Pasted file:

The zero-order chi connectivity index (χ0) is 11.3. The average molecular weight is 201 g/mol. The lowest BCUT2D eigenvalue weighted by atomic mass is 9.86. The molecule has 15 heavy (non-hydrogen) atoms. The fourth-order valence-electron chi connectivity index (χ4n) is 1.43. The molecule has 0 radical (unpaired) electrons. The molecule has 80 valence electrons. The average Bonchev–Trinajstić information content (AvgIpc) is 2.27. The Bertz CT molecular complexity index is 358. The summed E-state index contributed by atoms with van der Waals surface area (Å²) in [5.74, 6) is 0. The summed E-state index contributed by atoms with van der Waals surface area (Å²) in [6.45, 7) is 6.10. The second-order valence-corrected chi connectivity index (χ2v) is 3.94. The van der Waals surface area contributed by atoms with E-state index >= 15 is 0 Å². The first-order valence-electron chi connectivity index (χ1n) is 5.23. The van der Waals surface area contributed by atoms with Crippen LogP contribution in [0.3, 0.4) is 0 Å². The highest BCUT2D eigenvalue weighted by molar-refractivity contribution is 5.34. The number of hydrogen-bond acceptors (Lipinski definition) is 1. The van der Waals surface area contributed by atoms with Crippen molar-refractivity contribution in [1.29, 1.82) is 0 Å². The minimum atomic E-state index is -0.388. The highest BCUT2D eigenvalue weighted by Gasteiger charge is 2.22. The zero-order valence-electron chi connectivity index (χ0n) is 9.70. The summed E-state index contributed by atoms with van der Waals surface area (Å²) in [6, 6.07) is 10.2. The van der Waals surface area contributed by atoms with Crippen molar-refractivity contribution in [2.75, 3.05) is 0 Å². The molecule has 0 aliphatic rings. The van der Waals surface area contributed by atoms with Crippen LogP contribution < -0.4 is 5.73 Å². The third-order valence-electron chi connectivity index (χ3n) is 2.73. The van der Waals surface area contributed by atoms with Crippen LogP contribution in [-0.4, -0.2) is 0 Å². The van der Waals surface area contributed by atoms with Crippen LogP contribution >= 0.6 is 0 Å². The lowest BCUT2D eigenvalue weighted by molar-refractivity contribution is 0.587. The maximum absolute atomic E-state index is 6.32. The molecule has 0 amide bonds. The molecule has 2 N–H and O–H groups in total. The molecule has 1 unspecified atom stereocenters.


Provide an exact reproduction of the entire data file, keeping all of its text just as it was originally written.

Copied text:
The zero-order chi connectivity index (χ0) is 11.3. The average molecular weight is 201 g/mol. The lowest BCUT2D eigenvalue weighted by atomic mass is 9.86. The molecule has 15 heavy (non-hydrogen) atoms. The fourth-order valence-electron chi connectivity index (χ4n) is 1.43. The molecule has 0 radical (unpaired) electrons. The molecule has 80 valence electrons. The average Bonchev–Trinajstić information content (AvgIpc) is 2.27. The Bertz CT molecular complexity index is 358. The summed E-state index contributed by atoms with van der Waals surface area (Å²) in [5.74, 6) is 0. The summed E-state index contributed by atoms with van der Waals surface area (Å²) in [6.45, 7) is 6.10. The second-order valence-corrected chi connectivity index (χ2v) is 3.94. The van der Waals surface area contributed by atoms with E-state index >= 15 is 0 Å². The first-order valence-electron chi connectivity index (χ1n) is 5.23. The van der Waals surface area contributed by atoms with Crippen LogP contribution in [0.3, 0.4) is 0 Å². The highest BCUT2D eigenvalue weighted by molar-refractivity contribution is 5.34. The number of hydrogen-bond acceptors (Lipinski definition) is 1. The van der Waals surface area contributed by atoms with Crippen molar-refractivity contribution in [1.29, 1.82) is 0 Å². The minimum atomic E-state index is -0.388. The highest BCUT2D eigenvalue weighted by Gasteiger charge is 2.22. The zero-order valence-electron chi connectivity index (χ0n) is 9.70. The summed E-state index contributed by atoms with van der Waals surface area (Å²) in [6, 6.07) is 10.2. The van der Waals surface area contributed by atoms with Crippen molar-refractivity contribution in [2.75, 3.05) is 0 Å². The molecule has 0 aliphatic rings. The van der Waals surface area contributed by atoms with Crippen LogP contribution < -0.4 is 5.73 Å². The third-order valence-electron chi connectivity index (χ3n) is 2.73. The van der Waals surface area contributed by atoms with Crippen LogP contribution in [-0.4, -0.2) is 0 Å². The van der Waals surface area contributed by atoms with Crippen LogP contribution >= 0.6 is 0 Å². The lowest BCUT2D eigenvalue weighted by molar-refractivity contribution is 0.587. The maximum absolute atomic E-state index is 6.32. The molecule has 0 amide bonds. The molecule has 2 N–H and O–H groups in total. The molecule has 1 unspecified atom stereocenters.